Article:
Efraín “Frankie” Morales is an artist who has perfected his craft with every stop along the way of his career. This talented vocalist has sharpened and shaped his sound for most of his life, starting on the streets of “El Barrio”, New York City’s Spanish Quartet, and climaxing now on the stages of the world.
His Mom sent him to Boys Harbor Conservatory in East Harlem to study voice and percussion after she realized the raw power and talent that her son displayed singing his “Salsa Concerts”, those first performances for the family at home that give birth to, and nurture the entertainers of the future. At the age of fourteen, he sang backup for Latin legend, Joe Bataan. By fifteen he was singing with Hector Lavoe, and this opened other doors. Over the next few years, he would sing backup and coros for artist such as Ismael Rivera, Ismael Miranda, Celia Cruz, Pellin Rodriguez, Cheo Feliciano, Conjunto Clasico, Luis “Perico“ Ortiz, Henry Fiol, Ralphy Santi, Jose Mangual, & Joe Cuba.
Meeting José Pintor, who also played with Joe Bataan, gave Frankie the opportunity to record his first album, “Sabor Del Barrio”. Soon after, he started recording hits with the group Bad Street Boys. This was an association that would continue for almost five years. There was still room to grow for Mr. Morales. “Growth comes to a Salsero through “work, work and more work”. So when the Lebron Brothers needed someone to record in place of a sick vocalist, it was Frankie who did the recording. Caiman Record then produced two albums featuring him as a solo artist, entitled “Frankie Morales: En Su Punto” and “Standing Out”. These two albums exposed Frank to greater audiences and enhanced both his experience and reputation. This would lead him to being an invited independent vocalist with The Fania All-Stars and Louie Ramirez.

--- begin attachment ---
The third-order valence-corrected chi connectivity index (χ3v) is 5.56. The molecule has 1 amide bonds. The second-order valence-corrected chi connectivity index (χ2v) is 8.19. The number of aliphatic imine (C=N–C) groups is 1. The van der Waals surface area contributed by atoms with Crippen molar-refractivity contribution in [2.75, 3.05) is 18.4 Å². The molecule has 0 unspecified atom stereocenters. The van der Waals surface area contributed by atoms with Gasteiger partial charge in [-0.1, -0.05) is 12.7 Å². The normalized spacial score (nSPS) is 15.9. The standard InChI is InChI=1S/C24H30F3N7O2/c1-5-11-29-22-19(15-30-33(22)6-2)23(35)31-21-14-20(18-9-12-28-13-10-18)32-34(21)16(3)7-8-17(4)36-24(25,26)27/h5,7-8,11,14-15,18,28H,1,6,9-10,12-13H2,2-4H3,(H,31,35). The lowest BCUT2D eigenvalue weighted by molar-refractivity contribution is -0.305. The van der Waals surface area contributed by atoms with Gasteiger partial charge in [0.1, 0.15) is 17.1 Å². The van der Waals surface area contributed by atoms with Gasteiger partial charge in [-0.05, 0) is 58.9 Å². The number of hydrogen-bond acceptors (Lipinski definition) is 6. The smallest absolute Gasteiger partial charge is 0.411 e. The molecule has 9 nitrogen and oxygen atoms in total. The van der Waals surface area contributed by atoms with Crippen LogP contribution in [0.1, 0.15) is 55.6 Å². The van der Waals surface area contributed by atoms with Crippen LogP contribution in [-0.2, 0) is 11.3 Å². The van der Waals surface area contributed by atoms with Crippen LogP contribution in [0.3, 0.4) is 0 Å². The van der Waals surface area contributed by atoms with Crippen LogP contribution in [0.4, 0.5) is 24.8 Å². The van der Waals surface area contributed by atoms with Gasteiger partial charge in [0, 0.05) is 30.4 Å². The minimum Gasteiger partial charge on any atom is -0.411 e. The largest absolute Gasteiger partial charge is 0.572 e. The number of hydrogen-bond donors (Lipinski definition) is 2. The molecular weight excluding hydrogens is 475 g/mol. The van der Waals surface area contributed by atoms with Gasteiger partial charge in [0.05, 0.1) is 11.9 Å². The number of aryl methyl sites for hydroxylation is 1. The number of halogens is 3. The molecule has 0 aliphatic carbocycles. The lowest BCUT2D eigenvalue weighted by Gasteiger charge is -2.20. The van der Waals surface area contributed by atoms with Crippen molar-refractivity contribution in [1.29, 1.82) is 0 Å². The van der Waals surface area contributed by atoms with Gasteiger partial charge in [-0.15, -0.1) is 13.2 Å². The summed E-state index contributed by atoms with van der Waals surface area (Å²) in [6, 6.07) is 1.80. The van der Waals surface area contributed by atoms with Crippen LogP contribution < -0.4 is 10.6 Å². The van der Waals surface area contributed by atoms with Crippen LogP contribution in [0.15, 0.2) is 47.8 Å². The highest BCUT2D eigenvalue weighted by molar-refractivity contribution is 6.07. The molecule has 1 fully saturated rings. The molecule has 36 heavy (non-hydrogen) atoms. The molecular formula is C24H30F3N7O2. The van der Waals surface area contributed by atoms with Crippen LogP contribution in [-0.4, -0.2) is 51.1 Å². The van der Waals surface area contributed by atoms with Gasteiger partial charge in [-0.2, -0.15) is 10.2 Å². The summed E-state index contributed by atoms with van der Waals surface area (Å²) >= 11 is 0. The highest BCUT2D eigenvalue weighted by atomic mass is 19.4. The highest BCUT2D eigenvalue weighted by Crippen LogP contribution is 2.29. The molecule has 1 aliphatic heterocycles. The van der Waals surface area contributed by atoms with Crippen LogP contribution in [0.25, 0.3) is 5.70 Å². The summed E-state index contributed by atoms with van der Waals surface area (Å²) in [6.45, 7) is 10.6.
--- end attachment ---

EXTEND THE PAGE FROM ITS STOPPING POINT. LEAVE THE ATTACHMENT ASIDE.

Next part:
Frankie spent a year singing back-up for Tito Nieves. The notoriety he gained singing for Tito Nieves also brought opportunity as well. With a recommendation from Ralph Mercado of RMM Records, Frankie was offered a job of Lead Singer for the orchestra of “El Rey Del Timbal”, Ernest “Tito” Puente. This “gig” would not only be the ultimate training, but also the ultimate feature for Frankie Morales, as he traveled around the world with Maestro Puente, singing for people of all cultures. Even now, after “El Rey’s” passing, Frankie Morales still continues to sing Tito Puente’s music.
1988 was a real “indicator” as to how much Frankie Morales had grown as an artist. That same year, he was a featured vocalist on Caiman Records’ ACE Award winning recording “Son Boricua” and with Jimmy Bosch’s “Salsa Dura“. This production gave Frankie a platform to show his versatility, as he tore into the world of Latin Jazz. Frankie was a featured Lead Vocalist on “The Caiman All-Stars”. Frankie next recorded “Dancemania 99” live from Club Birdland with Puente’s Orchestra. “Dancemania 99” was nominated for a Grammy Award. Some of Frankie’s “finest hours” had to be the recording of “Tito Puente Mambo Birdland” and “Masterpiece”, Puente’s final album and collaboration with “The Great Eddie Palmieri”, which both won Grammy Awards. Frankie has now recorded with Muziq Inc. Records by Producer Ernie Acevedo, which has released his latest CD entitled “A Toda Velocidad”. Through his voice, Frankie Morales brings the passion of a true Cantante
BIO COMING SOON